expressed as a fixed point number with the binary point at the
     left edge of the field. (That is equivalent to taking the integer
     part after multiplying the loss event rate by 2^32.) The value of



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     the loss event rate is computed per [RFC3448bis] Section 5.

      0                   1                   2                   3
       0 1 2 3 4 5 6 7 8 9 0 1 2 3 4 5 6 7 8 9 0 1 2 3 4 5 6 7 8 9 0 1
      +-+-+-+-+-+-+-+-+-+-+-+-+-+-+-+-+-+-+-+-+-+-+-+-+-+-+-+-+-+-+-+-+
      |V=2|P|  FMT=2  |  PT=RTPFB     |             length            |
      +-+-+-+-+-+-+-+-+-+-+-+-+-+-+-+-+-+-+-+-+-+-+-+-+-+-+-+-+-+-+-+-+
      |                     SSRC of packet sender                     |
      +=+=+=+=+=+=+=+=+=+=+=+=+=+=+=+=+=+=+=+=+=+=+=+=+=+=+=+=+=+=+=+=+
      |                     SSRC of media source                      |
      +-+-+-+-+-+-+-+-+-+-+-+-+-+-+-+-+-+-+-+-+-+-+-+-+-+-+-+-+-+-+-+-+
      |                      send timestamp (t_i)                     |
      +-+-+-+-+-+-+-+-+-+-+-+-+-+-+-+-+-+-+-+-+-+-+-+-+-+-+-+-+-+-+-+-+
      |                      delay  (t_delay)                         |
      +-+-+-+-+-+-+-+-+-+-+-+-+-+-+-+-+-+-+-+-+-+-+-+-+-+-+-+-+-+-+-+-+
      |                  data rate at the receiver (x_recv)           |
      +-+-+-+-+-+-+-+-+-+-+-+-+-+-+-+-+-+-+-+-+-+-+-+-+-+-+-+-+-+-+-+-+
      |                    loss event rate (p)                        |
      +=+=+=+=+=+=+=+=+=+=+=+=+=+=+=+=+=+=+=+=+=+=+=+=+=+=+=+=+=+=+=+=+
     Figure 2: The AVPF TFRC-FB RTCP Transport Layer Feedback Message



7.  RTCP Transmission Intervals and Bandwidth Requirements

   When using TFRC rate controlled RTP, the RTCP transmission intervals
   must be set according to the requirements of the TFRC algorithm. TFRC
   requires a receiver to generate a feedback ack packet at least once
   per RTT or per packet received (based on the larger time interval).
   These requirements are to ensure timely reaction to congestion.

   The TFRC requirements of receiving feedback once per RTT can at times
   conflict with the AVP RTCP bandwidth constraints, particularly at
   small RTTs of 20 ms or less.  Assuming only one TFRC-FB report per
   RTCP compound packet, Table 1 lists the RTCP bandwidths at RTTs of 2,
   5, 10 and 20 ms and the minimum corresponding RTP data rates, where
   RTCP(X) <= (0.05)*RTP(X) is true.   For example, according to Table
   1, a TFRC RTP flow of less than 3.2 Mbps and a RTT of 5 ms, can not
   comply with the 5% RTCP bandwidth constraints (Table 1 assumes each
   RTCP packet is 100 bytes).   RTP flows facing such circumstances
   should take into account the additional RTCP bandwidth needed when
   signaling their bandwidth information in SDP [RFC4566].

   Based on initial assumptions on round trip time if more than the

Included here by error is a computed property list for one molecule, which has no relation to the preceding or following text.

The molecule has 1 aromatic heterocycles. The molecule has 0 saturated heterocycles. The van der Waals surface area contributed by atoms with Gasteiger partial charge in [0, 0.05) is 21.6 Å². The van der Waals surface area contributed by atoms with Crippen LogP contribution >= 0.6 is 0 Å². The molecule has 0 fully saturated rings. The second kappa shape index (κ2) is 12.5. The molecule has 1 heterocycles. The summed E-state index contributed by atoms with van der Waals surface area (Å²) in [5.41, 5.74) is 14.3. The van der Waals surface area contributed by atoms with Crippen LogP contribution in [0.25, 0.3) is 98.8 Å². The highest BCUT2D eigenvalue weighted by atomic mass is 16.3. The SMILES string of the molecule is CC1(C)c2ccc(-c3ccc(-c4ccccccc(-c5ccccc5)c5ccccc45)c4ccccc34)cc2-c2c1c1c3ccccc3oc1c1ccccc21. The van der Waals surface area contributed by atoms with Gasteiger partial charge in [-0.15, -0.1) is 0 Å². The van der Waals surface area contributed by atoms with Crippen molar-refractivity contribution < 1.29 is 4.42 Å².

recommended 5% is needed for RTCP bandwidth, the applications SHOULD
   use the SDP bandwidth modifiers RS and RR [RFC3556] to signal the
   amount of RTCP bandwidth needed. If the round trip time assumptions
   change after the RTP flows start running, the application MAY



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   recalculate the amount of RTCP bandwidth needed and re-signal this
   new value using its signaling protocol of choice.


                        RTT      RTCP(X)   RTP(X)
                    +------------------------------+
                    |  20 ms |  40 kbps | 0.8 Mbps |
                    |  10 ms |  80 kbps | 1.6 Mbps |
                    |   5 ms | 160 kbps | 3.2 Mbps |
                    |   2 ms | 400 kbps | 8.0 Mbps |
                    +------------------------------+
     Table 1: RTCP bandwidth for TFRC flows with corresponding
     RTTs of 20, 10, 5 and 2 ms. Assuming, 100 byte RTCP packets
     and one RTCP packet per RTT.


Additionally, to support the transmission of a feedback packet once per
RTT,  the AVPF T_rr_interval variable MUST NOT be set to a value larger
than the current round trip time, RTT, as this would prevent generating
feedback packets at least once per RTT (see RFC 4585, Section 3.4,m).


8.  SDP Usage

   RTP flows using TFRC congestion control MUST signal their use of the
   AVPF profile and RTCP feedback packets, the round trip time (RTT) and
   send timestamp extension, and MAY also signal an initial RTCP
   bandwidth usage:

           v=0
           o=alice 2890844526 2890844526 IN IP4 host.example.com
           s=congestion control with TFRC
           c=IN IP4 host.example.com
           m=video 5400 RTP/AVPF 112
           a=rtpmap:112 H261/90000
           a=extmap:4 urn:ietf:params:rtp-hdtext:rtt-sendts
           a=rtcp-fb * tfrc
           b=AS:400
           b=RS:800
           b=RR:4000



8.1.  Usage with the SDP Offer/Answer Model

   TBC





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9.  IANA Considerations

   In this section we detail IANA registry values that need to be
   registered. Two new values must be reistered for the AVPF profile:

   The new RTP/AVPF feedback packet, TFRC-FB.  The following format
   (FMT) values must be registerd in the FMT sub-registry of the RTPFB
   payload type:

     Value name:  TFRC-FB
     Long name:   TFRC feedback
     Value:  5
     Reference:   RFC XXXX

   The new rtcp-fd-id "tfrc" must be registered with the "rtcp-fb"
   attribute registry:

     Value name:     tfrc
     Long name:      TFRC Feedback
     Reference:      RFC XXXX

   For the new header extension, the name rtt-sendts must be registered
   into the rtp-hdrext section of the urn:ietf: namespace, referring to
   RFC XXXX.


10.  Security Considerations

   This memo defines how to use the RTP AVPF profile and the general RTP
   header extensions to support TFRC congestion control. Therefore RTP
   packets using these mechanisms are subject to the security